Staples – Stoneham, MA
* * Complete all tasks accurately and completely in order to meet internal/external customer requirements * Sort freight and load truck according… Beyond.com
Staples – Stoneham, MA
* * Deliver the merchandise to the customers (residential and commercial) in a prompt, safe, business-like manner; top priority should be given to… Beyond.com
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- Comp & Benefits
- Work/Life Balance
- Senior Management
- Culture & Values
- Career Opportunities
I have been working at Staples full-time (more than an year)Pros
Great people to work with.
Good pay for kids in college.
Flexible for busy school schedules.
Lots of opportunities for advancement if you look for them.
10% off everything.Cons
Open on almost every holiday.
Poor rewards system to keep associates satisfied with their jobs.
Antiquated systems that typically crash multiple times a day.
IT department wastes time and is not at all helpful for store staff.
Crummy health care.Advice to ManagementAdvice
*Advice to Corporate*
1. They need to reward their long term hard workers. I get that everyone starts at a base pay, but when you see a good worker that you value, you need to reward their efforts and offer them a reason to stay.
2. District level management needs to grow up and admit that there are some rotten apples in their GM positions. Until that's solved, too many stores with great associates are going to suffer because their management staff is being led by someone who a) spends at most 20 hours in the building a week and/or b) doesn't care about their associates.
3. Stop with the scare tactics. The roots of a company won't grow if they're being threatened all the time - they'll just die.
4. Stick to your word. If you offer a bonus program, DON'T change the rules the day before a store is about to win because you don't want to pay out. That's unfair and it's unethical.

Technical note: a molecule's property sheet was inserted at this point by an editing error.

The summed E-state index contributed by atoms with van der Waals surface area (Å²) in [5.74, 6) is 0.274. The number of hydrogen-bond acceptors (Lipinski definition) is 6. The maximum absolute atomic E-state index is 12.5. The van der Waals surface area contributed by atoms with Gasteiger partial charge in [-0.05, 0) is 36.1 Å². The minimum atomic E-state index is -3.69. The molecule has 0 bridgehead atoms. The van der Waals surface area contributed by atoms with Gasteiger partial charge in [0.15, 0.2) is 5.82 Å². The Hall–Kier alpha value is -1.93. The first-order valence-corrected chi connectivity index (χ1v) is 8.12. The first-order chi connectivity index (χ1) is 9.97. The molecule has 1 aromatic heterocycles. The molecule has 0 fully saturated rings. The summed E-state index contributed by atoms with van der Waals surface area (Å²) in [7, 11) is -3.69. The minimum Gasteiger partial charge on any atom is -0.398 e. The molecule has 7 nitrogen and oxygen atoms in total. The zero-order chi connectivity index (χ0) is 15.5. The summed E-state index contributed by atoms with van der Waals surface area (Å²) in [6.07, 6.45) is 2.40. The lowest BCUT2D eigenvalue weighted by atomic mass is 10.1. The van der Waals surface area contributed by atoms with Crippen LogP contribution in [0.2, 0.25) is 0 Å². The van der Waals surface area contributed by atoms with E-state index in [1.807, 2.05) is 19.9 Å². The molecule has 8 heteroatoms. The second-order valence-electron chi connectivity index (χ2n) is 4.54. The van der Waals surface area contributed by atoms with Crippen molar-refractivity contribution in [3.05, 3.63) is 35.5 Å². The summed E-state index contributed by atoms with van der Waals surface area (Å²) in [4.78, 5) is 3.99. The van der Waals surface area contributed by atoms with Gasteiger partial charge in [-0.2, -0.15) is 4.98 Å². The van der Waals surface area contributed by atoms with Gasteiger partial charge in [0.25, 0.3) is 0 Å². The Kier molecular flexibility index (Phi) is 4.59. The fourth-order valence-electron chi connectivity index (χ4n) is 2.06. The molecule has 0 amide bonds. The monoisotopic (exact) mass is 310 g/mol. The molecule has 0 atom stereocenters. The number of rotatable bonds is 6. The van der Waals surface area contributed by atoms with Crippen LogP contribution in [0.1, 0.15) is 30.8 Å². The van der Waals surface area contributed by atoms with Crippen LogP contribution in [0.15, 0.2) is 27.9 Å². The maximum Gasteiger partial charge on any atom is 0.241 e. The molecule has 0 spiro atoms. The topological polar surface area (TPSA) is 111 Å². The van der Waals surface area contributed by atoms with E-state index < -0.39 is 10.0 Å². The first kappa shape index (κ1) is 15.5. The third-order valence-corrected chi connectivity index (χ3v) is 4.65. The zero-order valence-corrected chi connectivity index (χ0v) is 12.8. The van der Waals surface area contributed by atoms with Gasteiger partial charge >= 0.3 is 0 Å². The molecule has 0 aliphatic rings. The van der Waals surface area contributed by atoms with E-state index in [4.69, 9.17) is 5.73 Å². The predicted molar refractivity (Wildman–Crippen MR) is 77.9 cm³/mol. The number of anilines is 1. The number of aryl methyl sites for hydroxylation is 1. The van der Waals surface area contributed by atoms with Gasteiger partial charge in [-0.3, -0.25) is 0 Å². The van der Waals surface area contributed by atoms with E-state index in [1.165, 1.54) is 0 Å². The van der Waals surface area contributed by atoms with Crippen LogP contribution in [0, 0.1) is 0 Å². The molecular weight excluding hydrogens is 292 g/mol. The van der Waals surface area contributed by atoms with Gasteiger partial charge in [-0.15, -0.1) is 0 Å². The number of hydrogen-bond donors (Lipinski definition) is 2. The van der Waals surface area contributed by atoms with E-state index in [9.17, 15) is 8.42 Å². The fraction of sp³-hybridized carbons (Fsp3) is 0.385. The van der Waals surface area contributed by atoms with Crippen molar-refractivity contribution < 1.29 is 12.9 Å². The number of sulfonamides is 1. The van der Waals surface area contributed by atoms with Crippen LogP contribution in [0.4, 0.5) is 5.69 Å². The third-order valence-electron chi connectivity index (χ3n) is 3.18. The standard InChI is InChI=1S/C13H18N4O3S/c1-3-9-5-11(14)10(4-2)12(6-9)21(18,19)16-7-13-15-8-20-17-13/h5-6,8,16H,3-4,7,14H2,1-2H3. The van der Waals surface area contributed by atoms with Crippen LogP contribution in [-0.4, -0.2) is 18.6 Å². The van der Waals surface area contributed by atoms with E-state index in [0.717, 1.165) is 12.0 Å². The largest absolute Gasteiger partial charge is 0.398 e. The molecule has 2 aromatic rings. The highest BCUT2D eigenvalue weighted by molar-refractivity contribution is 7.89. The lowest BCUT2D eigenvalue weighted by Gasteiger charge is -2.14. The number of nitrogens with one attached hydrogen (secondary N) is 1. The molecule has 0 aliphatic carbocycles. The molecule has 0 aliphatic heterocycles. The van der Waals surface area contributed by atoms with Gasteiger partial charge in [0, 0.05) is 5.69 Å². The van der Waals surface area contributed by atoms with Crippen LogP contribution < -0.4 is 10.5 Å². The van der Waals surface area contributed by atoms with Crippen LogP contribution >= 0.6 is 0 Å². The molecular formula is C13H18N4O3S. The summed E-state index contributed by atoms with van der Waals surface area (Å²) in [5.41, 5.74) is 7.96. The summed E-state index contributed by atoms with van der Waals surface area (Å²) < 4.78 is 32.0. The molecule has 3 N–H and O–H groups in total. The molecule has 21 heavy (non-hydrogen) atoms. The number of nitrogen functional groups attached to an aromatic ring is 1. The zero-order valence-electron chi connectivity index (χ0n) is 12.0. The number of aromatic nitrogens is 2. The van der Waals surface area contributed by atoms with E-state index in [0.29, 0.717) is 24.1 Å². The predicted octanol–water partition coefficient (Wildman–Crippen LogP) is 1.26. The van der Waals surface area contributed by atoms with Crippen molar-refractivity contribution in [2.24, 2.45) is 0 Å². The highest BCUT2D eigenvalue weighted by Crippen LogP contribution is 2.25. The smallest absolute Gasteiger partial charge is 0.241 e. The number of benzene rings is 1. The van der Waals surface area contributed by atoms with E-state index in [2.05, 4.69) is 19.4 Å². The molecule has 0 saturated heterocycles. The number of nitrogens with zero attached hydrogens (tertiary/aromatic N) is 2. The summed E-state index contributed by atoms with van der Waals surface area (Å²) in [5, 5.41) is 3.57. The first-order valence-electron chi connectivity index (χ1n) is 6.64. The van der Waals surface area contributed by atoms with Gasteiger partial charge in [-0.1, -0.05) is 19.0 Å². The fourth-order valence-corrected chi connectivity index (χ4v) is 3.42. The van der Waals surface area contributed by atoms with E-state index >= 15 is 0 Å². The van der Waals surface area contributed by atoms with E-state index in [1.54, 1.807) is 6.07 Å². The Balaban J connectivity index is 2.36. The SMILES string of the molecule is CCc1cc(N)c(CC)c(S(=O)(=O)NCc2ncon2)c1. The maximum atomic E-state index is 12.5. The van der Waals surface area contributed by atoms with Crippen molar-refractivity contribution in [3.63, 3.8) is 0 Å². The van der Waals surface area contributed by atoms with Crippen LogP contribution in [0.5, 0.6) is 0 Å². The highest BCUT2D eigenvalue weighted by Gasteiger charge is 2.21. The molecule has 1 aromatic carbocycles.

5. Stop always being behind the eight ball by ten years. Catch up, spend the money necessary to get to where we need to be, and be willing to take that risk for the outlook of the reward. Once your associates, managers & sales team have the proper skills to perform the jobs they've been hired for, the profit will come naturally. Right now, all levels of the company are dealing with old software, broken systems, and too many hands in the pot. Streamline your systems, get rid of the dead weight, and straighten everything out to make it efficient.
6. GO INTO THE STORES OUTSIDE OF MASSACHUSETTS. Take a field trip, visit the stores, and see what the other places outside of the corporate office are dealing with. Every area has their own clientele. Some of your ideas up at the corporate office don't work in other states. TALK to your people. LISTEN to your associates. ASK those that have been in multiple roles & stores what their opinion is and don't get mad if they say something you don't like. Don't retaliate and don't fire them. Everyone is scared to tell the truth for fear of getting canned - and that's not a good way to run a company. You'll never know what's really going on in your districts and in your regions until you talk to those that are in the trenches.
7. Stop letting the good GMs and Assistant managers get bullied & fired. I've seen multiple managers get fired and/or verbally & mentally abused by their upper management while other freeloading managers have continued to stay in the system and never get reprimanded EVEN when caught red handed. You're losing your strong leaders.RecommendsNeutral OutlookNo opinion of CEO